The Brief Wondrous Life of Oscar Wao by Junot Díaz is a great book. It’s like nothing I’ve read before. A while back I came across a reading list for ‘The Practise of Fiction’ course at Warwick University which prescribes Díaz’s book Drown as a study for voices. I haven’t read Drown yet but Oscar Wao was exactly that to me – a study in voices. His is a strong and unique voice that I really enjoyed. All his characters had strong, different voices in the book. This novel switches between the different characters’ perspectives and stories and they are never introduced – you recognise them from their voices.
The Brief Wondrous Life of Oscar Wao is about Oscar de Leon and his struggles as a ‘nerdy’ bookworm writer who spends most of his short life a virigin. It’s a kind of imperfect love story for many of the characters. But it is also about the ‘fuku’ or curse that hangs over his family members, past & present. It is set in the US and in the Dominican Republic of the present and the past. A large part of the book is about the Trujillo era in the Dominican Republic and albeit gruesome it was interesting and well written. I’ve mentioned in many of my reviews that books which take me to different places and show me different people and ways of being generally score highly with me and this one was definitely one of those.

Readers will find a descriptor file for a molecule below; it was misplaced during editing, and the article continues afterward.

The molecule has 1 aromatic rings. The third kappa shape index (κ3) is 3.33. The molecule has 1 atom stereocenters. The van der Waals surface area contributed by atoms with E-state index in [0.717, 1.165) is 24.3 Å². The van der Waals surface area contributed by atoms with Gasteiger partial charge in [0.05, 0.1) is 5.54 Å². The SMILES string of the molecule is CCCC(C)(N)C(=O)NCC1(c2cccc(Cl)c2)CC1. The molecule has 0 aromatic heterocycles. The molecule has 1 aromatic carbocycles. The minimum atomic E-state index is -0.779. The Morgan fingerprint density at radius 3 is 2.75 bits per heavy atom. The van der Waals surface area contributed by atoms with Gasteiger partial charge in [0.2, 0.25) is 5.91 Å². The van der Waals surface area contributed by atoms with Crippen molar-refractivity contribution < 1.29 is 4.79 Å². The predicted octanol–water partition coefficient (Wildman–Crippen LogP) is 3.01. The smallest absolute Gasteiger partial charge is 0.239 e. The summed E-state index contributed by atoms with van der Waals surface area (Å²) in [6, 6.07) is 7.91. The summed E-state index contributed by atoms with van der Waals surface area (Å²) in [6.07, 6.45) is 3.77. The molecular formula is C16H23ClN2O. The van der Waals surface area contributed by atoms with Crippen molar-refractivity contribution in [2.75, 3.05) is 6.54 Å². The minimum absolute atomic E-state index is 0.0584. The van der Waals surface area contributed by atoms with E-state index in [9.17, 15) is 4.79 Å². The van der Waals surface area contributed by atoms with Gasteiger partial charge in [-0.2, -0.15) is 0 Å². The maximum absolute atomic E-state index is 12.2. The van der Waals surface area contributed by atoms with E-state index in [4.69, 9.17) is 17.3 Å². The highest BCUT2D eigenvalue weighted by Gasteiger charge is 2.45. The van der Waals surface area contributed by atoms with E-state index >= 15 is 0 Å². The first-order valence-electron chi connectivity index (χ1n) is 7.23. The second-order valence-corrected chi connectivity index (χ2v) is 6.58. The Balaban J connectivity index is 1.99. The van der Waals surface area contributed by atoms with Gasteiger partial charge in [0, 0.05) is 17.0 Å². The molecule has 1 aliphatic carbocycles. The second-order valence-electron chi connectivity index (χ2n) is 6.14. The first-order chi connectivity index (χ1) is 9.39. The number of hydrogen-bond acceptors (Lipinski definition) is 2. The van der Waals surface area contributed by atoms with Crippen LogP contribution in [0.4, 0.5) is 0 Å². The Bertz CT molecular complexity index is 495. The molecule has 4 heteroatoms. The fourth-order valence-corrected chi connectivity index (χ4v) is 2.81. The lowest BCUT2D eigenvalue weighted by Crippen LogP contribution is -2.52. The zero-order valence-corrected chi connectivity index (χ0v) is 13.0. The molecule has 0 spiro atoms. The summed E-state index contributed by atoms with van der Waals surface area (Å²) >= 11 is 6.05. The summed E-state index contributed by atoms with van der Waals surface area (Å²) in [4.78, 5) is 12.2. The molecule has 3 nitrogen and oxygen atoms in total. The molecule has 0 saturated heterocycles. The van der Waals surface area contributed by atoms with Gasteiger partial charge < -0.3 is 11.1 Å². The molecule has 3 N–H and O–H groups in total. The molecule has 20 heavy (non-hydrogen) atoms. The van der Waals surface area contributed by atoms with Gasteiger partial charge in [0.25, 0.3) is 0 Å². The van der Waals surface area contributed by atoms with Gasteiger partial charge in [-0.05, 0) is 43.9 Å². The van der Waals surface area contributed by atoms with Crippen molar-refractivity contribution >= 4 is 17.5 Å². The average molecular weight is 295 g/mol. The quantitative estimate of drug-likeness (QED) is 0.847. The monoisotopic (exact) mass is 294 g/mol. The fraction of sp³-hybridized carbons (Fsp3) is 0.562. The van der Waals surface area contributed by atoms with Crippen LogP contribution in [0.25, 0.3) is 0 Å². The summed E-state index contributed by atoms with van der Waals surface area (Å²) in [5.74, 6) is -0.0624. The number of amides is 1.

There is a fair amount of Spanish throughout and a great deal of reference is made to sci fi and fantasy literature. I enjoyed both. I enjoy the sci fi and fantasy genre and the references were not lost on me, in fact I thought they brought humour to a story that is in part a dark one. I also thought the Spanish was great because it lends itself to understanding the characters better, it really added to the story for me. That said though, I do understand Spanish so how you’ll feel about it if you don’t understand the language I don’t know. However, you won’t miss out on anything if you don’t so not to worry. I read some reviews on GoodReads which pointed to the Spanish and the genre references as reasons why they disliked the book and I have to disagree with them. Díaz has said that he included the Spanish to give English readers a real feel for the immigrant experience and I would agree that it does take you further into the world of Oscar much better than if everything was in English. Also, Oscar himself is extremely well spoken so when everyone around him in his community is speaking with Spanish colloquialisms and you then hear Oscar’s choice of diction you really get an idea of how he must have been perceived by his own community. It all worked really well for me.
There are footnotes which I read at the end. Some people didn’t like this factor either. I read the story first which does not require footnote reading to enjoy and then read the footnotes after which I found quite interesting. I recommend reading them after finishing the story or not at all if you’re not interested.
All in all it was a great book and I’m looking forward to more from Díaz.